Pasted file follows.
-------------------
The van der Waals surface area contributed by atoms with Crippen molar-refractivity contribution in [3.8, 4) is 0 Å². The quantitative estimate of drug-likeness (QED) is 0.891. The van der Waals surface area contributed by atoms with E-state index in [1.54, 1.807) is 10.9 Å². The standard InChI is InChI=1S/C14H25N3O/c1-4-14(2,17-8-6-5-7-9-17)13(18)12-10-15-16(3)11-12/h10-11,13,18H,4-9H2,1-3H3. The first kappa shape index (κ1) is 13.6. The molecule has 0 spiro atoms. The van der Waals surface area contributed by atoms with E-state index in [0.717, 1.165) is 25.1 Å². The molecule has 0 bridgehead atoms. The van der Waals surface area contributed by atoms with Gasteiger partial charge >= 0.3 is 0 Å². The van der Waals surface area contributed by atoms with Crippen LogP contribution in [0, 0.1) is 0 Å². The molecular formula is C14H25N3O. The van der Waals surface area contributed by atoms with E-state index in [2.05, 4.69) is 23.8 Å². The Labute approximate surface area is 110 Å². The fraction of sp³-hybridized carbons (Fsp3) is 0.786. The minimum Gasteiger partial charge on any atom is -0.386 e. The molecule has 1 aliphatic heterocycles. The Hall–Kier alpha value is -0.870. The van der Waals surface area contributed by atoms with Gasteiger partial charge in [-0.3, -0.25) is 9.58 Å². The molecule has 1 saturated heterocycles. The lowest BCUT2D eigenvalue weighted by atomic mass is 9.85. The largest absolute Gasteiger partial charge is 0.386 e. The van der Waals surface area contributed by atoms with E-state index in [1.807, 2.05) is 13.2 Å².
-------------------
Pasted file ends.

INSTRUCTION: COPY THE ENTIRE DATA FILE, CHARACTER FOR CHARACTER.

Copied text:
The van der Waals surface area contributed by atoms with Crippen molar-refractivity contribution in [3.8, 4) is 0 Å². The quantitative estimate of drug-likeness (QED) is 0.891. The van der Waals surface area contributed by atoms with E-state index in [1.54, 1.807) is 10.9 Å². The standard InChI is InChI=1S/C14H25N3O/c1-4-14(2,17-8-6-5-7-9-17)13(18)12-10-15-16(3)11-12/h10-11,13,18H,4-9H2,1-3H3. The first kappa shape index (κ1) is 13.6. The molecule has 0 spiro atoms. The van der Waals surface area contributed by atoms with E-state index in [0.717, 1.165) is 25.1 Å². The molecule has 0 bridgehead atoms. The van der Waals surface area contributed by atoms with Gasteiger partial charge >= 0.3 is 0 Å². The van der Waals surface area contributed by atoms with Crippen LogP contribution in [0, 0.1) is 0 Å². The molecular formula is C14H25N3O. The van der Waals surface area contributed by atoms with E-state index in [2.05, 4.69) is 23.8 Å². The Labute approximate surface area is 110 Å². The fraction of sp³-hybridized carbons (Fsp3) is 0.786. The minimum Gasteiger partial charge on any atom is -0.386 e. The molecule has 1 aliphatic heterocycles. The Hall–Kier alpha value is -0.870. The van der Waals surface area contributed by atoms with Gasteiger partial charge in [-0.3, -0.25) is 9.58 Å². The molecule has 1 saturated heterocycles. The lowest BCUT2D eigenvalue weighted by atomic mass is 9.85. The largest absolute Gasteiger partial charge is 0.386 e. The van der Waals surface area contributed by atoms with E-state index in [1.807, 2.05) is 13.2 Å².